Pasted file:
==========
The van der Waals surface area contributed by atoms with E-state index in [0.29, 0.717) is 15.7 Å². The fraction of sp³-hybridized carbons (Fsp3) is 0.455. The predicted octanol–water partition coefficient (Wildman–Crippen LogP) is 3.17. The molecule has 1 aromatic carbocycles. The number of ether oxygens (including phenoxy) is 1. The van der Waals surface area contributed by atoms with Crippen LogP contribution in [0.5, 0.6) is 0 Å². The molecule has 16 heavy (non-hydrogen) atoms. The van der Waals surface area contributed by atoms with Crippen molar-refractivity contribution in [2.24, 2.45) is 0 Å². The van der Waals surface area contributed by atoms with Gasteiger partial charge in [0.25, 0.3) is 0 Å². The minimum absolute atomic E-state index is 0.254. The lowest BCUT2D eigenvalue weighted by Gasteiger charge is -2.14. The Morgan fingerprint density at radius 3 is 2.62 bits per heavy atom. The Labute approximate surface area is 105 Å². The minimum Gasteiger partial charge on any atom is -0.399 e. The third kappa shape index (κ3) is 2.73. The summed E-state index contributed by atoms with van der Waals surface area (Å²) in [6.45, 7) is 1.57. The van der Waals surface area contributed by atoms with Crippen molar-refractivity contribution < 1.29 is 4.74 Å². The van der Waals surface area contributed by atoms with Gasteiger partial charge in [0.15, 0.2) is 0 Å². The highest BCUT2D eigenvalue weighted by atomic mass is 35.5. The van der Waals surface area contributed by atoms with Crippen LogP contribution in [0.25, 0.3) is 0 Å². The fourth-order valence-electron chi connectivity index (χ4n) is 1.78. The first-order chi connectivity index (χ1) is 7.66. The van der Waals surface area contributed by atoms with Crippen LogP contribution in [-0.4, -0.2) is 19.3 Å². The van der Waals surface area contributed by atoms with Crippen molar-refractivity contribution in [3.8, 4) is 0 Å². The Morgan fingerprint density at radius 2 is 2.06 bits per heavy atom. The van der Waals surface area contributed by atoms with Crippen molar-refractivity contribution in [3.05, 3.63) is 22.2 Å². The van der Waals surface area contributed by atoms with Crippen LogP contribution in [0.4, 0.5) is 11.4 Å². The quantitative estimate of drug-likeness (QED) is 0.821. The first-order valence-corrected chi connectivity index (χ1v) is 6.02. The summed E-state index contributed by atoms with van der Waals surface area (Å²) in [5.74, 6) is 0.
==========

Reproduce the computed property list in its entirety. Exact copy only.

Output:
The van der Waals surface area contributed by atoms with E-state index in [0.29, 0.717) is 15.7 Å². The fraction of sp³-hybridized carbons (Fsp3) is 0.455. The predicted octanol–water partition coefficient (Wildman–Crippen LogP) is 3.17. The molecule has 1 aromatic carbocycles. The number of ether oxygens (including phenoxy) is 1. The van der Waals surface area contributed by atoms with Crippen LogP contribution in [0.5, 0.6) is 0 Å². The molecule has 16 heavy (non-hydrogen) atoms. The van der Waals surface area contributed by atoms with Crippen molar-refractivity contribution in [2.24, 2.45) is 0 Å². The van der Waals surface area contributed by atoms with Gasteiger partial charge in [0.25, 0.3) is 0 Å². The minimum absolute atomic E-state index is 0.254. The lowest BCUT2D eigenvalue weighted by Gasteiger charge is -2.14. The Morgan fingerprint density at radius 3 is 2.62 bits per heavy atom. The Labute approximate surface area is 105 Å². The minimum Gasteiger partial charge on any atom is -0.399 e. The third kappa shape index (κ3) is 2.73. The summed E-state index contributed by atoms with van der Waals surface area (Å²) in [6.45, 7) is 1.57. The van der Waals surface area contributed by atoms with Crippen molar-refractivity contribution < 1.29 is 4.74 Å². The van der Waals surface area contributed by atoms with Gasteiger partial charge in [0.15, 0.2) is 0 Å². The highest BCUT2D eigenvalue weighted by atomic mass is 35.5. The van der Waals surface area contributed by atoms with Crippen LogP contribution in [0.25, 0.3) is 0 Å². The fourth-order valence-electron chi connectivity index (χ4n) is 1.78. The first-order chi connectivity index (χ1) is 7.66. The van der Waals surface area contributed by atoms with Crippen LogP contribution in [-0.4, -0.2) is 19.3 Å². The van der Waals surface area contributed by atoms with Crippen molar-refractivity contribution in [3.8, 4) is 0 Å². The Morgan fingerprint density at radius 2 is 2.06 bits per heavy atom. The van der Waals surface area contributed by atoms with Crippen molar-refractivity contribution in [3.05, 3.63) is 22.2 Å². The van der Waals surface area contributed by atoms with Crippen LogP contribution in [0.4, 0.5) is 11.4 Å². The quantitative estimate of drug-likeness (QED) is 0.821. The first-order valence-corrected chi connectivity index (χ1v) is 6.02. The summed E-state index contributed by atoms with van der Waals surface area (Å²) in [5.74, 6) is 0.